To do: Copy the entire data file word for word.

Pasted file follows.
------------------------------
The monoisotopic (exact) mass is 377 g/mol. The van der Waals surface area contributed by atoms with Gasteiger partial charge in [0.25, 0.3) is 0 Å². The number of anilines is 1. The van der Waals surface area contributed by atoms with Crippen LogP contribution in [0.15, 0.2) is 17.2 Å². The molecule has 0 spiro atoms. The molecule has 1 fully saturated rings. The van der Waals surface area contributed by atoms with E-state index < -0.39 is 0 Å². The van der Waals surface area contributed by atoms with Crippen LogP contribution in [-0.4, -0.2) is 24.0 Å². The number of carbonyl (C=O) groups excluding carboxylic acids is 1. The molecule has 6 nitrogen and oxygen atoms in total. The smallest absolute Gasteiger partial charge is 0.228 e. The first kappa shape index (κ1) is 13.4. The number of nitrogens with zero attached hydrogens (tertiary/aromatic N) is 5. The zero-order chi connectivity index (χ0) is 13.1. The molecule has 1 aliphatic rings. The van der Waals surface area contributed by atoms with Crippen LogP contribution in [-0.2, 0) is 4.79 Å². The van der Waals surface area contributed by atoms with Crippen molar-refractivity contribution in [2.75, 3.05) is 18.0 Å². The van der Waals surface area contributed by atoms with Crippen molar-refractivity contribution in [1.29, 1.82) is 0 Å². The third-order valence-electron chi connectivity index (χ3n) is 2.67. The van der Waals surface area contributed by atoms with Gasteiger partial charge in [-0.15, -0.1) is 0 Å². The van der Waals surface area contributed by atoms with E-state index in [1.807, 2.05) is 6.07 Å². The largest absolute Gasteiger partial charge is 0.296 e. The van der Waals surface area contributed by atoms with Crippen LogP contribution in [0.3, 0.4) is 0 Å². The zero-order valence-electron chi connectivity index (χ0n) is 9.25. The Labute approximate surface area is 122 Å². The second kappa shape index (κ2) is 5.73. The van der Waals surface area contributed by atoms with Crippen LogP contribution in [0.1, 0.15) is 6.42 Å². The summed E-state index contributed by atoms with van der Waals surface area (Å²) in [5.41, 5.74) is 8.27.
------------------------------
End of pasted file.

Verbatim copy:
The monoisotopic (exact) mass is 377 g/mol. The van der Waals surface area contributed by atoms with Gasteiger partial charge in [0.25, 0.3) is 0 Å². The number of anilines is 1. The van der Waals surface area contributed by atoms with Crippen LogP contribution in [0.15, 0.2) is 17.2 Å². The molecule has 0 spiro atoms. The molecule has 1 fully saturated rings. The van der Waals surface area contributed by atoms with E-state index < -0.39 is 0 Å². The van der Waals surface area contributed by atoms with Crippen LogP contribution in [-0.4, -0.2) is 24.0 Å². The number of carbonyl (C=O) groups excluding carboxylic acids is 1. The molecule has 6 nitrogen and oxygen atoms in total. The smallest absolute Gasteiger partial charge is 0.228 e. The first kappa shape index (κ1) is 13.4. The number of nitrogens with zero attached hydrogens (tertiary/aromatic N) is 5. The zero-order chi connectivity index (χ0) is 13.1. The molecule has 1 aliphatic rings. The van der Waals surface area contributed by atoms with Crippen LogP contribution in [-0.2, 0) is 4.79 Å². The van der Waals surface area contributed by atoms with Crippen molar-refractivity contribution in [2.75, 3.05) is 18.0 Å². The van der Waals surface area contributed by atoms with Crippen molar-refractivity contribution in [1.29, 1.82) is 0 Å². The third-order valence-electron chi connectivity index (χ3n) is 2.67. The van der Waals surface area contributed by atoms with Gasteiger partial charge in [-0.15, -0.1) is 0 Å². The van der Waals surface area contributed by atoms with E-state index in [1.807, 2.05) is 6.07 Å². The largest absolute Gasteiger partial charge is 0.296 e. The van der Waals surface area contributed by atoms with Crippen LogP contribution in [0.3, 0.4) is 0 Å². The zero-order valence-electron chi connectivity index (χ0n) is 9.25. The Labute approximate surface area is 122 Å². The second kappa shape index (κ2) is 5.73. The van der Waals surface area contributed by atoms with Crippen LogP contribution in [0.1, 0.15) is 6.42 Å². The summed E-state index contributed by atoms with van der Waals surface area (Å²) in [5.41, 5.74) is 8.27.